Just imagine a very familiar scene: 3 a.m. and you google your symptoms and self-diagnose your illness. Then you have to decide based on whatever search has come up whether or not you need to see a doctor. This is one of those times where AI chatbots come into play. More and more HealthTech companies are focusing on providing a software solution for patients to define symptoms and then get proper treatment. Triage chatbots is an alternative to googling your symptoms.
Patients and their families often want continuous monitoring and care. Traditional health insurance providers are partnering with telehealth companies, to address those concerns. Anthem is working with American Well, Cigna is working with MDLive, Bupa is working with Babylon Health and Aflac is working with MeMD to deliver benefits of telehealth to it's existing customers. Health insurance providers such as Oscar Health is redefining health-insurance by building the whole customer experience around its own telehealth services. As telehealth continues to replace traditional health care, it is going to inherit some of its challenges. These include increased cost of care due to multiple vendors, complex care pathways, and government policies. However, the question that remains to be answered is will this advanced technology that we call telehealth, be able to redefine the quality, equity and affordability of healthcare throughout the world.
The use of AI in telemedicine and telehealth can assist doctors in providing better services to patients by simplifying their work practices. Telemedicine is the exchange of medical information from one location to another using electronic communication. Telemedicine has proliferated in the past few years and has become an integral part of health care, penetrating public hospitals, private clinics, and even people's residences and workplaces. According to Gartner, Health delivery organizations (HDOs) are "on the threshold of a seismic change in how they will deliver clinical care and they now recognize the value of virtual care and telemedicine." The use of AI in telemedicine will play a massive role in bringing about this seismic change in healthcare.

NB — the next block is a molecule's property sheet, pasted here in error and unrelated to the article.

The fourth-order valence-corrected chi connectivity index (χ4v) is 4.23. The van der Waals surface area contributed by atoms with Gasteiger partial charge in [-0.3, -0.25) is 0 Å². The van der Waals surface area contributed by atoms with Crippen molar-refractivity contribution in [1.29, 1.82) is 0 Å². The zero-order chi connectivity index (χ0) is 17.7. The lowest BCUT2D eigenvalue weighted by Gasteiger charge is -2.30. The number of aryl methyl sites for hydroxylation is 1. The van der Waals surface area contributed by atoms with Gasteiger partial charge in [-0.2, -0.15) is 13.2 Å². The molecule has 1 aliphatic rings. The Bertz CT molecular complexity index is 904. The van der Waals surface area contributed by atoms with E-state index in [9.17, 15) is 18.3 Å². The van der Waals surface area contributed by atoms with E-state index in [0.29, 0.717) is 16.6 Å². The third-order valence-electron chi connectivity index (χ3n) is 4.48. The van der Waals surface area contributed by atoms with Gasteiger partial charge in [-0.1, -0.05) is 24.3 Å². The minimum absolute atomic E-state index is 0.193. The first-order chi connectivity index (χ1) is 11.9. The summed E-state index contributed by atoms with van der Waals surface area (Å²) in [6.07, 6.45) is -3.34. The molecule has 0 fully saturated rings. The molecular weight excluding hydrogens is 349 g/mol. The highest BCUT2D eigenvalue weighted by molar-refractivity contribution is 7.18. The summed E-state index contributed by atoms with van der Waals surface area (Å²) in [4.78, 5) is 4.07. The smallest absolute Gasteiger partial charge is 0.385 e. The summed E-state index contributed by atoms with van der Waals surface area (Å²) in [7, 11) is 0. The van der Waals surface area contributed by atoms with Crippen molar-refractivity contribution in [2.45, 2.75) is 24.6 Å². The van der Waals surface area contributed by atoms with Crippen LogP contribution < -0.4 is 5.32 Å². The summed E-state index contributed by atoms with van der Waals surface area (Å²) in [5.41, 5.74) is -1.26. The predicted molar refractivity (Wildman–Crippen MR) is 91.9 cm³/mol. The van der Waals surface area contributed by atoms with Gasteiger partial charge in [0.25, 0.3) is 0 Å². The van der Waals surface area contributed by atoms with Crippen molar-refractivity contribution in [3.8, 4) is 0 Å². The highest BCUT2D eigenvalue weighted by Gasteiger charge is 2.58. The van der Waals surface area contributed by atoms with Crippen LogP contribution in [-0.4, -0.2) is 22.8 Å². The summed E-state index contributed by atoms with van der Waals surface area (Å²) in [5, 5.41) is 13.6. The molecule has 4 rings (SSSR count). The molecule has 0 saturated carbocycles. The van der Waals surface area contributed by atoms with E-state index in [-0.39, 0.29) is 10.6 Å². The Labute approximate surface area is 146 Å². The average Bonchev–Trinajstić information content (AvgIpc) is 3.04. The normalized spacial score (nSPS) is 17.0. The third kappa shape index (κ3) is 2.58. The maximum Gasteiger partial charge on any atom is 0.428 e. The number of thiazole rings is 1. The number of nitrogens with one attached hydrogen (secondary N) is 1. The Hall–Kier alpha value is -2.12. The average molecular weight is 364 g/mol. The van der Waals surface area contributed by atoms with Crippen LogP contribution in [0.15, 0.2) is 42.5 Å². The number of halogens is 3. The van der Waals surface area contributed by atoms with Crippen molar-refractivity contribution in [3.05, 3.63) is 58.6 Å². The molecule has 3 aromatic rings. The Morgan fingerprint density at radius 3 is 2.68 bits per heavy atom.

This blog is a summary of the discussions that took place at the DataKind UK ethics book club on AI and medicine, on 22nd April 2020. Views represented here are those of attendees at the book club. By the time DataKind UK's ethics book club rolled around, our topic -- AI and medicine -- felt pretty timely. In groups, we discussed the contact-tracing methods being used by public health authorities around the world, and concerns that privacy might be a casualty of the public health response. While there might be legitimate arguments to pry into people's personal lives in the midst of a pandemic, we also wondered what happens after the crisis is over.
Digital health and mobile health apps have been a hype topic, ever since Apple's App Store began the app-craze in 2008. The initial hype about mHealth has now cooled, which is good news in a way because it shows that mHealth has made the leap from hype to reality. The hype of healthcare apps has since been replaced by other hot topics. So, what is the "next big thing"? We want to have a closer look at chatbots in healthcare. What are these so-called chatbots capable of doing?